OMAR KHORSHID:  I think it is important generally for Australia to learn the lessons of the pandemic, and at the appropriate time, we should sit back as a community, as a society, and make sure that we've learnt the lessons that we need to learn. That might be around border arrangements, around the lack of a Centre for Disease Control here in Australia despite calls for decades for one to exist. And yes, it may well include vaccine procurement. But I think we're not really that worried about looking back two years ago at the decisions that were made then. What we want to see is government preparing for the future - living with COVID, the fact that we still don't have a large proportion of our population fully vaccinated, who've only had two doses, or some of whom have not yet had any doses; and of course, how we live with COVID going forward, how we run our private and public hospital system, how we run primary care, in order to have a health system that is able to still cope with the health needs of the community. That's where the effort needs to be put. And that's why we're here today discussing the private health system. We're looking forward to saying, how can we make our whole health system, which is, of course, split half - half and half approximately, public, private - how can we make the whole thing more sustainable, more accessible for Australians to improve healthcare outcomes so that we don't end up in a situation where so many Australians cannot access the health care that they need when they need it.

QUESTION:   Do you still believe that vaccine mandates could be an important part of increasing those vaccine numbers?

OMAR KHORSHID:  I think Australia has probably moved beyond vaccine mandates at this stage. We do have to accept that they had a place. And if you look at Western Australia, you can see the highest rates of vaccination in the country, and that was A place where the mandates were held for the longest and they were probably the harshest in the country. But of course, mandates create a negative feeling in the community and I think there's a lot of Australians who haven't had their third or fourth doses of vaccines that they are eligible for, that are absolutely critical to their future health, because of the kind of negative feeling that these vaccine mandates have engendered in the community.

            So really going forward, what we'd like to see is proper investment in promotion of vaccines, clear messaging from all levels of government on the importance of all the public health measures we need to keep the community safe. And then, of course, that planning that goes into delivering healthcare through telehealth, through our primary healthcare system, through our public and our private hospitals.

QUESTION:   And just one more from me on hospitals. State premiers, particularly the premier in Victoria, seem to think that the coronavirus pandemic has significantly affected how effectively the hospital can operate. Is he right to continually blame the coronavirus pandemic for a dysfunctional hospital system?

OMAR:           So our hospitals, in particular our public hospitals, were struggling before COVID. We've documented that for years at the AMA. And the idea that that all the problems in our public hospital systems can be traced back to COVID is simply ridiculous. However, we do need to acknowledge that COVID is creating an additional burden on hospitals. It's sucking staff out of the system, and it's increasing the costs of providing healthcare, making healthcare less efficient but more expensive to deliver. And when you're looking at funding, we've got to make sure that the funding mechanisms recognise that, because if the Federal Government pulls its support for hospitals, its support for the states that recognises these increased costs, what's going to happen is that patients will actually suffer, that the hospitals will just run out of money. They'll have to restrict the care that they provide, and that will lead to more people waiting outside emergency departments rather than in them, more people stuck in ambulances, or more people who are unable to call an ambulance when they need one because the whole system is jammed up.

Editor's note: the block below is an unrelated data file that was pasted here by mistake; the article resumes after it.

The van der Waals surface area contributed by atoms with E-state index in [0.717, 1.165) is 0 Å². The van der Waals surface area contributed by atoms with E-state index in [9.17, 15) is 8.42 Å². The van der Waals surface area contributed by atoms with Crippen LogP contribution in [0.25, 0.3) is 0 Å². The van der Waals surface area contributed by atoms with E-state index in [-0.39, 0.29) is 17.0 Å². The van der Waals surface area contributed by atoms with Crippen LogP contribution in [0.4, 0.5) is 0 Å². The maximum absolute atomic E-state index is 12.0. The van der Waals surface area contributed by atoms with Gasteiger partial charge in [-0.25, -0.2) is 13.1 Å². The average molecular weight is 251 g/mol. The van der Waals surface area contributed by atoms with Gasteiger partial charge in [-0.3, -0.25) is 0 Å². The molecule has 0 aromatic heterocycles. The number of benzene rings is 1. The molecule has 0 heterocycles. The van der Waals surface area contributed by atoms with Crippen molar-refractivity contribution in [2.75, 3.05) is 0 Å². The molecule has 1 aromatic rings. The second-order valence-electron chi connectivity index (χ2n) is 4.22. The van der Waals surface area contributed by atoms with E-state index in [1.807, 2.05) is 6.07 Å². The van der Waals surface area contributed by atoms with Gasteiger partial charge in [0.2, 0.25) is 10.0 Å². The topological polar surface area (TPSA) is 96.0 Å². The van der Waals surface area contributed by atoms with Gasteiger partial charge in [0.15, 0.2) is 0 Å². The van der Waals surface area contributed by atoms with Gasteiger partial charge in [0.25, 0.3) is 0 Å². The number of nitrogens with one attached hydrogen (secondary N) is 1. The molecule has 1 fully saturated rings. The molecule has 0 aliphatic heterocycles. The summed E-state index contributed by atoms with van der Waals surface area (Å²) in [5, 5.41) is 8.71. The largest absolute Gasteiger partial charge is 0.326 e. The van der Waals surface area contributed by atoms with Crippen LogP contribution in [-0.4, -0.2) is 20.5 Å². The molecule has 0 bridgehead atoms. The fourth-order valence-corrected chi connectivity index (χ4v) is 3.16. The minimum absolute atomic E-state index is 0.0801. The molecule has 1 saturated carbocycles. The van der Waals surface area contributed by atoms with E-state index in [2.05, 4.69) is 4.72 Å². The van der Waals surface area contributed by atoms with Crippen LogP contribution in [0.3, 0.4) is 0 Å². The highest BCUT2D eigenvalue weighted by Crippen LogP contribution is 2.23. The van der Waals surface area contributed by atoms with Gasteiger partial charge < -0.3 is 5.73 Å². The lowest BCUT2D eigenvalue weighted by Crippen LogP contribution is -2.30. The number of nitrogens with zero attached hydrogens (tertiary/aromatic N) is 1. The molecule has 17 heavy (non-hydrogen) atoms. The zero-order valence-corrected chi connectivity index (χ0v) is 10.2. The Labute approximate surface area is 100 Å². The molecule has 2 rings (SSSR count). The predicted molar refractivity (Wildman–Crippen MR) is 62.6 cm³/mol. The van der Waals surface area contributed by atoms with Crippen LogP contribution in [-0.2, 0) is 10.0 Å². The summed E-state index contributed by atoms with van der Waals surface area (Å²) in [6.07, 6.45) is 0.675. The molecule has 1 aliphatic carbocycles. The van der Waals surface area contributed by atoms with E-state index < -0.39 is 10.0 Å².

So it is very much the fact that there is a COVID problem in our health system, but it is not the only problem. And that's why long-term reform, including of the funding agreement, is a critical discussion for ministers to be having tomorrow when they're meeting to discuss our public hospital system.

QUESTION:   Omar, some of the players who've come to the summit today, they've never met each other and yet they make decisions for their own groups that can often have consequences for the other groups. So how have you found them working together today? Are they finding common ground, or do you think they're actually still quite far apart?

OMAR KHORSHID:  It's really pleasing to see that the stakeholders, the players, some of whom are running very large organisations that have a huge impact on Australians' healthcare, they are actually finding common ground. They realise that, in fact, we're all here. Every part of our private system is here to provide care for patients - insurers, the hospitals, the doctors. Everybody is there to provide care for patients, and we all want that care to be as effective as possible and for our whole industry to be sustainable. We don't want a situation where Australians cannot afford their healthcare, whether it be public or private. So it's really pleasing to see that coming together of the minds, and we're hoping that that will mean there's a new approach going forward and with a new government in place, that we can actually take our private health industry on a reform journey that will improve that long term sustainability.

QUESTION:   And can I just ask, what are you hoping for at the end of today with the summit, and then what's the next step? How will we go forward with that?

OMAR KHORSHID:  So we're really hoping that today's summit delivers a clear vision, I guess, for the future of the industry. But at the end of the day, there are still differing views that we need to work through. So the AMA's discussion paper on a private health authority will be open for public consultation until the end of August. And at the end of that process, we'll bring that information together and a final proposal to government to consider and to the rest of the stakeholders so that we can move this agenda forward and move our whole industry forward on a sustainable journey to the future.

Thanks everyone.